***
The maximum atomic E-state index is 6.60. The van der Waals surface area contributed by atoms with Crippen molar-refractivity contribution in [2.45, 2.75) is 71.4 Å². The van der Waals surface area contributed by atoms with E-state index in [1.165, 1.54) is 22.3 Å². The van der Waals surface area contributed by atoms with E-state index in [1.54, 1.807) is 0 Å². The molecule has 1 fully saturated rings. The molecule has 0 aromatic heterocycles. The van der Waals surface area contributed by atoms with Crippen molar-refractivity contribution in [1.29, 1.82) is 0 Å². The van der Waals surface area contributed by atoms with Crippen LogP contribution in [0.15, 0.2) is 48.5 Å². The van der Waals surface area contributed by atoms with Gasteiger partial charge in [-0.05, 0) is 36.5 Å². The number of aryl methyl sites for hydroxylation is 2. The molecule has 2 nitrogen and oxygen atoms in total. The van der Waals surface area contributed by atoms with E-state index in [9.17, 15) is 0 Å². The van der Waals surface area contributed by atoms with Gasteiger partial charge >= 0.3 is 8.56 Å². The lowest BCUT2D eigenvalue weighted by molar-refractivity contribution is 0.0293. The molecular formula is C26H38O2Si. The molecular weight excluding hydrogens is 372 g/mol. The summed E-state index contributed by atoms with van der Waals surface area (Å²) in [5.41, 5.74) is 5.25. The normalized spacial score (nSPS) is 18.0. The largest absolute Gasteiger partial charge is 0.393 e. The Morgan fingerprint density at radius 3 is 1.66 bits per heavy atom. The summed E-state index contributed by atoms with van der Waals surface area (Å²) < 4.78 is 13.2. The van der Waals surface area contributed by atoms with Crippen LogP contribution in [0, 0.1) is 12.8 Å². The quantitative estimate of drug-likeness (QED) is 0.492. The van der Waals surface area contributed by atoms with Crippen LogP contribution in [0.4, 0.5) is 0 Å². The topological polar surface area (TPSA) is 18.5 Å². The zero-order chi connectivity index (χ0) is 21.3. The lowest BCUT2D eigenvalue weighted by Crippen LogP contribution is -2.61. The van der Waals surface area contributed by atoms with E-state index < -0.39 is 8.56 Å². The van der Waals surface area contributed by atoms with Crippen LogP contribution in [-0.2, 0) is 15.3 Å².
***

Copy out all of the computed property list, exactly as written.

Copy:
The maximum atomic E-state index is 6.60. The van der Waals surface area contributed by atoms with Crippen molar-refractivity contribution in [2.45, 2.75) is 71.4 Å². The van der Waals surface area contributed by atoms with E-state index in [1.165, 1.54) is 22.3 Å². The van der Waals surface area contributed by atoms with E-state index in [1.54, 1.807) is 0 Å². The molecule has 1 fully saturated rings. The molecule has 0 aromatic heterocycles. The van der Waals surface area contributed by atoms with Crippen molar-refractivity contribution in [1.29, 1.82) is 0 Å². The van der Waals surface area contributed by atoms with Crippen LogP contribution in [0.15, 0.2) is 48.5 Å². The van der Waals surface area contributed by atoms with Gasteiger partial charge in [-0.05, 0) is 36.5 Å². The number of aryl methyl sites for hydroxylation is 2. The molecule has 2 nitrogen and oxygen atoms in total. The van der Waals surface area contributed by atoms with E-state index in [9.17, 15) is 0 Å². The van der Waals surface area contributed by atoms with Gasteiger partial charge >= 0.3 is 8.56 Å². The lowest BCUT2D eigenvalue weighted by molar-refractivity contribution is 0.0293. The molecular formula is C26H38O2Si. The molecular weight excluding hydrogens is 372 g/mol. The summed E-state index contributed by atoms with van der Waals surface area (Å²) in [5.41, 5.74) is 5.25. The normalized spacial score (nSPS) is 18.0. The largest absolute Gasteiger partial charge is 0.393 e. The Morgan fingerprint density at radius 3 is 1.66 bits per heavy atom. The summed E-state index contributed by atoms with van der Waals surface area (Å²) < 4.78 is 13.2. The van der Waals surface area contributed by atoms with Crippen LogP contribution in [0, 0.1) is 12.8 Å². The quantitative estimate of drug-likeness (QED) is 0.492. The van der Waals surface area contributed by atoms with Crippen LogP contribution in [0.4, 0.5) is 0 Å². The topological polar surface area (TPSA) is 18.5 Å². The zero-order chi connectivity index (χ0) is 21.3. The lowest BCUT2D eigenvalue weighted by Crippen LogP contribution is -2.61. The van der Waals surface area contributed by atoms with E-state index < -0.39 is 8.56 Å². The van der Waals surface area contributed by atoms with Crippen LogP contribution in [-0.2, 0) is 15.3 Å².